Johanna Bolinder completed her Summer Studentship at St. Mary’s University, London under the supervision of Liz Newling Ward. Johanna has her own website called Bolinder Nutrition and you can also find her on Twitter (@bolnutrition).
Title of project: A pilot study to determine the effectiveness the Change 4 Life Sugar Smart App (SSA) has on influencing sugar consumption and further investigating the affect the App has on motivating healthier eating habits in healthy adults.
About the project:
I looked at how habitual use of the Sugar Smart App (SSA) can influence healthy adults, to reduce their sugar intake and motivate them to make healthier food choices. The results of the pilot showed participants reduced their sugar intake by 32%, free sugar intake by 39.5% and overall energy (kcal) by 28.9% after using the Sugar Smart app daily for two weeks. I have since developed and shaped my dissertation from the results of the study, which I am currently researching.
What was the best aspect of your Summer studentship experience?
The opportunity to get a running start on my dissertation was invaluable. I enjoyed the challenge that came with independent research. Although I was supervised (by Liz Newling – Ward, the programme director for Nutrition, St. Mary’s University), I was strongly encouraged to get out of my comfort zone and fully embrace, the ups and downs, that come with research as independently as possible.
What was the most challenging part of your studentship?
I worked during my research scholarship. I was offered a position at Jamie Oliver, working on his Food Revolution campaign. It was a dream of mine to work for Jamie, and I couldn’t say no. Instead I decided I could do both, research and work. It was very demanding at times to juggle the responsibilities. However, it was completely manageable and it forced me to be slightly more disciplined in my time management and scheduling. Research comes with a lot of unforeseen challenges, you can prepare research in theory, however, in practice it usually pans out quite differently. I found it was during these times, research was difficult; you must have a can – do attitude and be flexible and creative when things do not go according to plan.
What’s the one thing you learnt that is transferable to future work you might do?
Time management will be the first thing that comes to mind, which in my opinion, is something you can never get too much experience in. I also learned to work independently, and seek ways to reach conclusions on my own, without relying on professionals. Critical thinking, report writing and data analysis are also skills I am much more confident in.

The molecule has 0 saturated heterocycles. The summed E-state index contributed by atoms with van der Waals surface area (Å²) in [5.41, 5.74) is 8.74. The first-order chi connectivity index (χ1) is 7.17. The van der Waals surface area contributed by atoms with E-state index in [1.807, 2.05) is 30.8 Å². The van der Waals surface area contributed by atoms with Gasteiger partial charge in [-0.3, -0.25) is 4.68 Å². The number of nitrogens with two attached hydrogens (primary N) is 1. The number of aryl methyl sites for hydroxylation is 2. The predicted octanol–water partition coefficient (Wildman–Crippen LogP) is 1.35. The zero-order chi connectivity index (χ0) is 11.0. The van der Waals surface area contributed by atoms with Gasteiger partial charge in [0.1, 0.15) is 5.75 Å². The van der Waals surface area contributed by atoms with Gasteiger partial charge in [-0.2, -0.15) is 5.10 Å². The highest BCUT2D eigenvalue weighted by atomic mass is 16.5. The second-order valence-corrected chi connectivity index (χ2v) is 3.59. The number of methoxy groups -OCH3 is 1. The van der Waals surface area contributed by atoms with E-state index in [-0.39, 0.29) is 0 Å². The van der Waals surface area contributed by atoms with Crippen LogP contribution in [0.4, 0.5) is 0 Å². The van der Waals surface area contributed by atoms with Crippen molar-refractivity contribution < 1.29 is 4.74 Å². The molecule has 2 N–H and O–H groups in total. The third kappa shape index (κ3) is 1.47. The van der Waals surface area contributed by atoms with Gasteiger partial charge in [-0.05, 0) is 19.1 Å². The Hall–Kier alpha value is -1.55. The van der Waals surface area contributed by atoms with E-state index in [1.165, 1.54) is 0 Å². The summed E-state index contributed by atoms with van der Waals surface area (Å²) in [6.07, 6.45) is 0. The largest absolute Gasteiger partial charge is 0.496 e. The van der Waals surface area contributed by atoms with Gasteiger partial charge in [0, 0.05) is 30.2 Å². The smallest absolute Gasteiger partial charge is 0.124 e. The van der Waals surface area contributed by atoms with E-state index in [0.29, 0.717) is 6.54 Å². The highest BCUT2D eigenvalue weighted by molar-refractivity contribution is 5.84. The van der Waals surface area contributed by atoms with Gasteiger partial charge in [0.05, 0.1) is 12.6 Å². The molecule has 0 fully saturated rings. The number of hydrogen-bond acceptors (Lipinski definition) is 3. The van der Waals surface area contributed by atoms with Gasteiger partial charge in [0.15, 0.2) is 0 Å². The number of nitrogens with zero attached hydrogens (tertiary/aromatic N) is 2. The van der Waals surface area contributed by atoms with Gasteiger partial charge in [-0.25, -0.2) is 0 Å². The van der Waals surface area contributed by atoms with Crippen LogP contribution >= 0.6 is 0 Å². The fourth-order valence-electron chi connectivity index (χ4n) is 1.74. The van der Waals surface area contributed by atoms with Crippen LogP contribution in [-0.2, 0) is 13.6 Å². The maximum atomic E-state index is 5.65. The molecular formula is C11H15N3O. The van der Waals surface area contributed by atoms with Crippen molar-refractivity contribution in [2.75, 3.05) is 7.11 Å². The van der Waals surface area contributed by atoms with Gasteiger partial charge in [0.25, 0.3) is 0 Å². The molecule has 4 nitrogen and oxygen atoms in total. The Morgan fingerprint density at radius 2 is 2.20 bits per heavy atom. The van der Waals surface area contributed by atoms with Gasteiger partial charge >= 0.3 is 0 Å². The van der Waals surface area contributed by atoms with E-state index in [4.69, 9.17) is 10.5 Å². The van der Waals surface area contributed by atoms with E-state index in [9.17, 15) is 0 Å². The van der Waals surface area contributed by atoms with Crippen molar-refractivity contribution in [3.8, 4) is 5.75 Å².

Tips for anyone who is interested in applying for the NS – SS or a similar fellowship:
My best advice would be to just go for it. Pick a topic which interests you, then brainstorm with someone (nutrition related) whom you respect, and can give you honest feedback. Develop the research methodology, and don’t rush it. This is such a golden chance, and you will not regret it. It sets you up for the future and you will gain confidence and momentum which you will need to complete your degree.
Would you be interested to do more research in the future and if so what topic(s) would interest you?
I would love to go on and do a PhD at some point in the future, possibly in something related to nutrigenomics which is another area of nutrition which fascinates me. However, right now I am ready to take my knowledge and experience and put it all into practice. I am currently looking for work within food tech, public health and/or industry for when I graduate this summer.
The Nutrition Society (NS) offers a unique funding opportunity to a limited number of students to undertake a research project during the summer months. The Summer Studentship Series is a collaboration with six students that took part in the 2016 NS Summer Studentship (NS-SS). I decided to ask everyone a couple of questions related to their projects and general experience, in an attempt to give you an idea of the variety of projects we completed and the interesting elements of each project. My hope is to inspire more students to do research and provide useful information and tips for those who may be interested in applying for the NS Summer Studentship or other similar research projects. I firmly believe research is the way forward in nutrition and I hope these series inspires more of you to get involved in research projects. This year’s Nutrition Society Summer Studentship application is now open and you can find it here.